Leonardo DiCaprio and costar Lily Gladstone are excited for the release of their upcoming movie Killers of the Flower Moon. The movie is based on true story of the killings of Native Americans of the Osage Nation, by white men.
In an interaction with Vogue UK prior to the ongoing actors’ strike, DiCaprio weighed in on the depiction of Native Americans’ history in past movies by Hollywood. He slammed the depiction and emphasised the need to bring out the truth to heal the horrific scars of a blood drenched history involving the killings of native tribes in America.
“Hollywood has a long history and checkered past in its depiction of Native American people. We need to do more. You know, we are coming towards a great reckoning of our past,” said DiCaprio.
“The more that these stories can be told in a truthful way, the more it can be a healing process,” he added.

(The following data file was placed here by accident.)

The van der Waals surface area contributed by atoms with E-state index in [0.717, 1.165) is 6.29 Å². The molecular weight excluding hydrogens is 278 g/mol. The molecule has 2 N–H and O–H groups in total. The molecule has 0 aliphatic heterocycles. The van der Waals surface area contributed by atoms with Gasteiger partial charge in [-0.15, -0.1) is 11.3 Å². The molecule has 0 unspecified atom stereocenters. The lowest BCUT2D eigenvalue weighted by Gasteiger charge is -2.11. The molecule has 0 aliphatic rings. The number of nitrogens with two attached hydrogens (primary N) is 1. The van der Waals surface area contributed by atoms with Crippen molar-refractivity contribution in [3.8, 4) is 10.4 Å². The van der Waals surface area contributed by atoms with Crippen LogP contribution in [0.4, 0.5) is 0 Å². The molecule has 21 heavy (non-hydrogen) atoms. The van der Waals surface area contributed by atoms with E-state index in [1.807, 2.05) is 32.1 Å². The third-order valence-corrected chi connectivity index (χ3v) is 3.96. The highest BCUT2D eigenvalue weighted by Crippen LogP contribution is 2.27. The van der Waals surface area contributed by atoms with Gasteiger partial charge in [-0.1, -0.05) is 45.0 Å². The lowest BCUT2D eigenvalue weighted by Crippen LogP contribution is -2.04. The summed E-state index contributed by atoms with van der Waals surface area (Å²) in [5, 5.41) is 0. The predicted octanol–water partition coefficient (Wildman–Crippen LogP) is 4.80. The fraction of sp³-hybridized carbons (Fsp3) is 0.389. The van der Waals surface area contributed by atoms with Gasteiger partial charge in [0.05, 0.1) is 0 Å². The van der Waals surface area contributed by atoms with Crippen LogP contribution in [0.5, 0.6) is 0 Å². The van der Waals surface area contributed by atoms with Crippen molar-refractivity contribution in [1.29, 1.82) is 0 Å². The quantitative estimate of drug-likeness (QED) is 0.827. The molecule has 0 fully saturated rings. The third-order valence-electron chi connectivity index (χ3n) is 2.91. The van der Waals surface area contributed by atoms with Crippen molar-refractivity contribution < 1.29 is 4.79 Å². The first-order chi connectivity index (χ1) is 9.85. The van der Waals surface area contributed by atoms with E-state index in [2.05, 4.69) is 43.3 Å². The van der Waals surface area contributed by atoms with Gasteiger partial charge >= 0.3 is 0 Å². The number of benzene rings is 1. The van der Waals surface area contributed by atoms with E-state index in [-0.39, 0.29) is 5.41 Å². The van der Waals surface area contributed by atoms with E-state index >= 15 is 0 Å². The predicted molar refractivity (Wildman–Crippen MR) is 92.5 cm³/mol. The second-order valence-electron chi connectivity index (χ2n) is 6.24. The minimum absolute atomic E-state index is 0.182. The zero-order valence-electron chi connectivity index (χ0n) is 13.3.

Talking about the true series of incidents against the Osage Nation tribe, Gladstone said: “It’s not that long ago that the Reign of Terror happened. I don’t want to label this a Western. I’m happy that it’s being labeled a tragedy.”
DiCaprio added, “It’s a completely forgotten part of American history and an open wound that still festers.”
The movie’s synopsis reads: “At the turn of the 20th century, oil brought a fortune to the Osage Nation, who became some of the richest people in the world overnight. The wealth of these Native Americans immediately attracted white interlopers, who manipulated, extorted, and stole as much Osage money as they could before resorting to murder. Based on a true story and told through the improbable romance of Ernest Burkhart (Leonardo DiCaprio) and Mollie Kyle (Lily Gladstone), “Killers of the Flower Moon” is an epic western crime saga, where real love crosses paths with unspeakable betrayal. Also starring Robert De Niro, Jesse Plemons, John Lithgow, Brendan Fraser, Tantoo Cardinal, Cara Jade Myers, JaNae Collins, and Jillian Dion, Killers of the Flower Moon is directed by Academy Award winner Martin Scorsese from a screenplay by Eric Roth and Scorsese, based on David Grann’s best-selling book.”